Ancient Cathedral

Redwood Cathedral

On the trail at Mount Hermon, a world away from home, I step into an ancient cathedral on sacred California ground. Red-brown priests stand tall, rough to the touch, embraced, entwined in ivy, swaying in the wind. I feel dizzy in their presence. They worship in creaks and groans beside a creek baptismal, that ripples the love of God into my soul with quiet gurgles, flips and dashes.

I wind my way down a steep path, lose my footing, swallow hard, wonder how I will ever ascend. Until I reach water level, sit in the soft sand beside the creek's turns, reflections, cleansing promises.

My mind is pressed with the incense of rotting twigs, fallen leaves, and the priests who yet wave heavenward on every side. I forget to dip my hand, cross myself "Father, Son, Holy Spirit". Too much in awe of this place, I lose my sense, my practice and leave without the liquid blessing.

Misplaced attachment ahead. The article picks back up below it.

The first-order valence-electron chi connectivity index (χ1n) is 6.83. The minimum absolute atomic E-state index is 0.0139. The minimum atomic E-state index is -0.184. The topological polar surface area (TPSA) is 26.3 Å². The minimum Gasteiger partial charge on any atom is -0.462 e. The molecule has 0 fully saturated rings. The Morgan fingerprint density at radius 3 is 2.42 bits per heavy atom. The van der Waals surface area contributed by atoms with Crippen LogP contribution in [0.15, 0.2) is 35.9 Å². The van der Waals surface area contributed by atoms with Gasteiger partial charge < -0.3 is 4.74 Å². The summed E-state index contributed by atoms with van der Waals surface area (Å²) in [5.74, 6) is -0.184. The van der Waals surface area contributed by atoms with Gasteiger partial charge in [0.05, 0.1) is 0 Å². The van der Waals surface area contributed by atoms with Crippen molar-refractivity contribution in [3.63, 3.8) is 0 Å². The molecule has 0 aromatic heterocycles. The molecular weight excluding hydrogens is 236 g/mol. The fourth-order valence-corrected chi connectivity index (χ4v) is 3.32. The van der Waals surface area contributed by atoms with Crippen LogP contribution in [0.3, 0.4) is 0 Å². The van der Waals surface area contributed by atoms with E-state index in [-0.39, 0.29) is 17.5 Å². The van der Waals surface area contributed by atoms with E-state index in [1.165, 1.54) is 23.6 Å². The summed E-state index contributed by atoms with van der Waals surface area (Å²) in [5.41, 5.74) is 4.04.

Still. I see, remember. The ancient cathedral will always be mine.

Sun in the Redwoods photo, by L.L. Barkat.


LL's Return

LL's A Writer's Confession

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Regarding the Coup (a short note to God)

Dogwood & Hemlock

Today, in my Secret Place, I drink You in through emerald ivy and hemlocks hanging still in the sun. Sitting here so satisfied, it strikes me that the confinement of adults and children— between work and school and supposed "leisure" activities that always occur indoors— has a sense of spiritual battle in it.

After all, if sitting with Your creation is a powerful way for us to experience You, then surely to keep us from it is a cool deceit, a spiritual coup meant to disable us.

As Krista Tippett says in Speaking of Faith, "We appreciate religious mystery and truth in words and as often, perhaps, beyond them: in the presence of beauty...in silence." She says we are "starved for silence".

Is that not disabling, to be starved of beauty and silence? "Silence embraced," she continues, "stuns with its presence, its pregnant reality..." (p.52)

It is true. This world, with its swinging hemlock branches and little squirrels' feet and moldering pine needles, fragrant, this silent world is pregnant with You. Waiting to give birth to something in us. And too often we let it be taken from us, without resistance.

Dogwood Against the Hemlocks picture, by L.L. Barkat.

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